For several months, I had issues with my current ISP and DNS propagation issues. I would do something like transfer a domain or install an SSL certificate, and even after waiting the regular allotted time for DNS propagation, would still not see the “changes” on my home office computers. This started to become a major issue. I had domains “stuck” for a week or more. This meant I had to go down to the local coffee shop and work on those websites, which started to get pretty old. Finally, I realized that I can just bypass my ISP’s nameservers and use alternate ones, fixing my troubles. The following is a quick and dirty guide to doing exactly that.
DNS Propagation is not browser content caching.
If you are reading this because you are working on a website and your changes aren’t showing up, you might simply be dealing with your browser cache, which is not what I’m talking about here. What browser caching does is store bits of websites like images and code locally on your computer, so that when you visit a website again, you load your local content and thus speed up your page load time. To learn how to clear your browser cache, go here.
DNS – The Switchboards of the internet.
Remember, well ok probably not, but have you ever seen a picture of a telephone switchboard operator? What these people did was take your call and manually plug you in to the right phone circuits so that your signal could be connected to the phone of the person you were trying to call. Of course, this soon became automated.
Well, DNS or Domain Name Servers do basically the same thing. They are like switchboard operators for the internet. They take your request to load that picture of a cat on Reddit.com and say, “Ok, its that way!” and point you further down the internet towards the host server for Reddit (Actually, on a cloud CDN for Reddit, so the closest available cloud host) which then grumbles for a picosecond and sends the cat image back your way.
When changes are made to domains like a domain transfer, change in nameservers or assignment to a static IP address, it’s the job of the domain server to update with this fresh information, so that you get to the right destination. My problem was this was not happening. I called my ISP who will not be named, *cough*Qwest/CenturyLink*cough*, several times trying to resolve the issue. They were not much help and actually dropped my calls after long waits, twice. When I told them they had to flush / update their DNS server cache, they just ignored me and put me through the regular Joe dumbguy script. Thanks CenturyLink!
Luckily, I finally realized that you don’t have to use your assigned DNS servers with your ISP. You can specify static DNS addresses and go through whoever you wish.
Who should I Use for DNS Servers?
Good question. There has to be a lot of choices right? I found an open source free tool that took the guessing out of the equation. It’s called NameBench, and you can download it here. On some advice I read, I ran it with 5000 queries for a more accurate result. It took about an hour to run. Wouldn’t you know it, Google runs a DNS service, and they came out on top at 12.6% faster than my current ISP DNS server. Results may vary due to your location, especially in other countries, but Google is a pretty safe bet, if you want to skip this step. Go ahead and read up on Google’s DNS server here if you want.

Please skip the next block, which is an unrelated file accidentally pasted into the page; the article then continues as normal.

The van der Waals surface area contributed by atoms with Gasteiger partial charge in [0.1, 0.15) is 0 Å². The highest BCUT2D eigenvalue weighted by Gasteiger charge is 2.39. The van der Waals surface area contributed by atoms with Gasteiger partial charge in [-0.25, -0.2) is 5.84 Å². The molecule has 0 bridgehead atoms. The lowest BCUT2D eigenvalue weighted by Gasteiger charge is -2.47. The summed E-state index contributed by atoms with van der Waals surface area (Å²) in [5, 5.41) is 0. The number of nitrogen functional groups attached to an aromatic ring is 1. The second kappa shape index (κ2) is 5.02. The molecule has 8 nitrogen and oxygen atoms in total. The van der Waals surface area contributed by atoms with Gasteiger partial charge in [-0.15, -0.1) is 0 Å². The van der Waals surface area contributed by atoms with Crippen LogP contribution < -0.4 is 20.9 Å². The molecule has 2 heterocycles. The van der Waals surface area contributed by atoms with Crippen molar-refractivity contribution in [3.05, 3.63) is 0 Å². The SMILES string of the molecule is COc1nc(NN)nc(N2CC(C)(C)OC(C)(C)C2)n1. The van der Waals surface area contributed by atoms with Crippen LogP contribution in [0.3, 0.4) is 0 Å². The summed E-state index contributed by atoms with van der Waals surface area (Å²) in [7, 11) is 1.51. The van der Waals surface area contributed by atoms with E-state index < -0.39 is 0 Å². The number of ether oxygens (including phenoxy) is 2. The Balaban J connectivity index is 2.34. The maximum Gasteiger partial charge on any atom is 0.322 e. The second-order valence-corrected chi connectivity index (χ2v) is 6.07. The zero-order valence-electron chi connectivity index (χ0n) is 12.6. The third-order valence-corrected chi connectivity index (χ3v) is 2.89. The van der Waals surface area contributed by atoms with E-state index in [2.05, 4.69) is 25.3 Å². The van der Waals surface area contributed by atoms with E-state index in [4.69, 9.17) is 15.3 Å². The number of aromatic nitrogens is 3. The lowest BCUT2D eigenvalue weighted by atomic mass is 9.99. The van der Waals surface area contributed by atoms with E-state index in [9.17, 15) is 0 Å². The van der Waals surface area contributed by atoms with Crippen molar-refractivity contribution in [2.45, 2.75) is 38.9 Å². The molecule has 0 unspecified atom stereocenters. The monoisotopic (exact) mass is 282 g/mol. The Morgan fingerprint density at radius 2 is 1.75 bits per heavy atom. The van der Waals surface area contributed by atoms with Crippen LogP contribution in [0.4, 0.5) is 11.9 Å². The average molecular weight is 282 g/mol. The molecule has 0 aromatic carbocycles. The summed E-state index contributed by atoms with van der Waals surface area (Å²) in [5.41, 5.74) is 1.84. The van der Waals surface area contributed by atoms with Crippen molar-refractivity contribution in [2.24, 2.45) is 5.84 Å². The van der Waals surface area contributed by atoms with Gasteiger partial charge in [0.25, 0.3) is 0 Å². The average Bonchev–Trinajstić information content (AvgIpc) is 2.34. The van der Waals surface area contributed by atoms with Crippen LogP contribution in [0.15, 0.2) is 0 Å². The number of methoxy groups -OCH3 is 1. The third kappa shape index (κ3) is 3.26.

Changing your settings.
The required info is straightforward. Just 2 IP addresses. In the case of Google’s service, they are 188.8.131.52 and 184.108.40.206. In my situation, I decided to update my router’s settings instead of on my computer. This way, I would not have to also update my laptop, or any other computers on my network. Either way should work though. On a PC, you would be assigning DNS servers in that same network settings are that you would assign a static or dynamic IP for your IP V4 TCP/IP properties area. For me, now back to my router, I found my router’s (a ZyXEL Q1000Z) appropriate settings under “Advanced Setup” then “WAN Settings”. Your experience will vary, according to your router. Basically you want to find the setting that allow you to change your DNS type from dynamic to static, then enter the Google DNS server IP numbers, 220.127.116.11 and 18.104.22.168. If you are new to mucking around in a router, you can often find the login by typing 192.168.0.1 or sometimes just “home” in to your browsers address bar. Determine your router’s exact make and model and look it up for more info.
Now, you should do a couple more steps to clear your local DNS cache on your computer. I’m not sure how essential this step is, but I did them and it’s easy. First, open a command prompt by going to “start” then typing “cmd” in the search bar. This opens a good old dos command prompt. Now type “ipconfig /flushdns”. No quotes. You should see a message, “Windows IP Configuration. Successfully Flushed the DNS Resolver Cache”. Good!
Finally, simply clear your browser cache. I know I said it’s not related earlier, but now we want to clear out any locally stored DNS related information, which talk around the campfire says Firefox may store. Chrome apparently does not have this issue. You can apparently get a Firefox add on for this, or, just dump everything the old fashioned way by going to “Tools –> Clear Recent History –> Clear Now”.
Now punch in the URL of that stuck site and whammo, you should see it some up all freshened up with your most recent domain level changes.